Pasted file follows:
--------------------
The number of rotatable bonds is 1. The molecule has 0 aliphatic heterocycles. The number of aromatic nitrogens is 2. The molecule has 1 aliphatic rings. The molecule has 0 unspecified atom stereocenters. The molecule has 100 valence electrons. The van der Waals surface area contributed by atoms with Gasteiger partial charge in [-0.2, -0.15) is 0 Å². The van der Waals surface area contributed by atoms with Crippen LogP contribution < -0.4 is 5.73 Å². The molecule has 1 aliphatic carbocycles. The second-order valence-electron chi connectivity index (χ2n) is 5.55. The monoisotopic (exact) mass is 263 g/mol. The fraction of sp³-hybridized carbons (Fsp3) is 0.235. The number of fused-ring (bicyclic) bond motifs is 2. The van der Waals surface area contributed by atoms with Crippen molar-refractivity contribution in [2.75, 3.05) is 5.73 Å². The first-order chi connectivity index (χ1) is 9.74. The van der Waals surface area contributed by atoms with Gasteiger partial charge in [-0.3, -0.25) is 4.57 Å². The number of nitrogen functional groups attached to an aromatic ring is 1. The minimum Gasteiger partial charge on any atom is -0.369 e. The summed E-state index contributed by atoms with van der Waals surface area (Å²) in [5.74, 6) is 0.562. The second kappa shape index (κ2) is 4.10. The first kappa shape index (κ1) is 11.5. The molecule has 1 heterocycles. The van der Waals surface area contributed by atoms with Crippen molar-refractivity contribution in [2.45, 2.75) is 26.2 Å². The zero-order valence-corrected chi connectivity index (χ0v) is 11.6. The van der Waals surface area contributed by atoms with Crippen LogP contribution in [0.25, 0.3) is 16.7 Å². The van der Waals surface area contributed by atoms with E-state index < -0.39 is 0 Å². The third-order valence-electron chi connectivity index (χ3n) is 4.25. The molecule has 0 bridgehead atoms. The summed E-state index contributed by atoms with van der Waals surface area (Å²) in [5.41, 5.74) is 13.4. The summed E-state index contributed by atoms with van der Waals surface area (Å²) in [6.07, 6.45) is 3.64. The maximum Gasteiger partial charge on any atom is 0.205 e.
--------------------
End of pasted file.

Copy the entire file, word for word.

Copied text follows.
The number of rotatable bonds is 1. The molecule has 0 aliphatic heterocycles. The number of aromatic nitrogens is 2. The molecule has 1 aliphatic rings. The molecule has 0 unspecified atom stereocenters. The molecule has 100 valence electrons. The van der Waals surface area contributed by atoms with Gasteiger partial charge in [-0.2, -0.15) is 0 Å². The van der Waals surface area contributed by atoms with Crippen LogP contribution < -0.4 is 5.73 Å². The molecule has 1 aliphatic carbocycles. The second-order valence-electron chi connectivity index (χ2n) is 5.55. The monoisotopic (exact) mass is 263 g/mol. The fraction of sp³-hybridized carbons (Fsp3) is 0.235. The number of fused-ring (bicyclic) bond motifs is 2. The van der Waals surface area contributed by atoms with Crippen molar-refractivity contribution in [2.75, 3.05) is 5.73 Å². The first-order chi connectivity index (χ1) is 9.74. The van der Waals surface area contributed by atoms with Gasteiger partial charge in [-0.3, -0.25) is 4.57 Å². The number of nitrogen functional groups attached to an aromatic ring is 1. The minimum Gasteiger partial charge on any atom is -0.369 e. The summed E-state index contributed by atoms with van der Waals surface area (Å²) in [5.74, 6) is 0.562. The second kappa shape index (κ2) is 4.10. The first kappa shape index (κ1) is 11.5. The molecule has 1 heterocycles. The van der Waals surface area contributed by atoms with Crippen molar-refractivity contribution in [2.45, 2.75) is 26.2 Å². The zero-order valence-corrected chi connectivity index (χ0v) is 11.6. The van der Waals surface area contributed by atoms with Crippen LogP contribution in [0.25, 0.3) is 16.7 Å². The van der Waals surface area contributed by atoms with E-state index < -0.39 is 0 Å². The third-order valence-electron chi connectivity index (χ3n) is 4.25. The molecule has 0 bridgehead atoms. The summed E-state index contributed by atoms with van der Waals surface area (Å²) in [5.41, 5.74) is 13.4. The summed E-state index contributed by atoms with van der Waals surface area (Å²) in [6.07, 6.45) is 3.64. The maximum Gasteiger partial charge on any atom is 0.205 e.